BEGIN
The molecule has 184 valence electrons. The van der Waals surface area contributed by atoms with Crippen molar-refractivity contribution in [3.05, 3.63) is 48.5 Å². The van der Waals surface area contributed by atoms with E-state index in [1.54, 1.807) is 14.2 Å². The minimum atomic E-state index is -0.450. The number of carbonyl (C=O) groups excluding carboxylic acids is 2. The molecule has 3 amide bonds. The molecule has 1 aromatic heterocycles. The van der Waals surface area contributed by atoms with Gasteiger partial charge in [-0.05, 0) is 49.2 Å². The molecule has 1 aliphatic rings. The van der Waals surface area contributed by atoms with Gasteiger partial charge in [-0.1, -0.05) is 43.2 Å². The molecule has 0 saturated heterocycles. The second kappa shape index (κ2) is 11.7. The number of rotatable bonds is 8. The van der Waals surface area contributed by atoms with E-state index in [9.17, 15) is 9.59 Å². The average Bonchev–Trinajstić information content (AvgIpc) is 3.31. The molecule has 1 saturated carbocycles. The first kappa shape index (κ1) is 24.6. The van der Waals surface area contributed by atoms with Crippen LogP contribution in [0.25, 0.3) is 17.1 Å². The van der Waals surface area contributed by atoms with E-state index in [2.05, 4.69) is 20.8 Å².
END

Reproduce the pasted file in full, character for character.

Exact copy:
The molecule has 184 valence electrons. The van der Waals surface area contributed by atoms with Crippen molar-refractivity contribution in [3.05, 3.63) is 48.5 Å². The van der Waals surface area contributed by atoms with E-state index in [1.54, 1.807) is 14.2 Å². The minimum atomic E-state index is -0.450. The number of carbonyl (C=O) groups excluding carboxylic acids is 2. The molecule has 3 amide bonds. The molecule has 1 aromatic heterocycles. The van der Waals surface area contributed by atoms with Gasteiger partial charge in [-0.05, 0) is 49.2 Å². The molecule has 1 aliphatic rings. The van der Waals surface area contributed by atoms with Gasteiger partial charge in [-0.1, -0.05) is 43.2 Å². The molecule has 0 saturated heterocycles. The second kappa shape index (κ2) is 11.7. The number of rotatable bonds is 8. The van der Waals surface area contributed by atoms with E-state index in [9.17, 15) is 9.59 Å². The average Bonchev–Trinajstić information content (AvgIpc) is 3.31. The molecule has 1 saturated carbocycles. The first kappa shape index (κ1) is 24.6. The van der Waals surface area contributed by atoms with Crippen LogP contribution in [0.25, 0.3) is 17.1 Å². The van der Waals surface area contributed by atoms with E-state index in [2.05, 4.69) is 20.8 Å².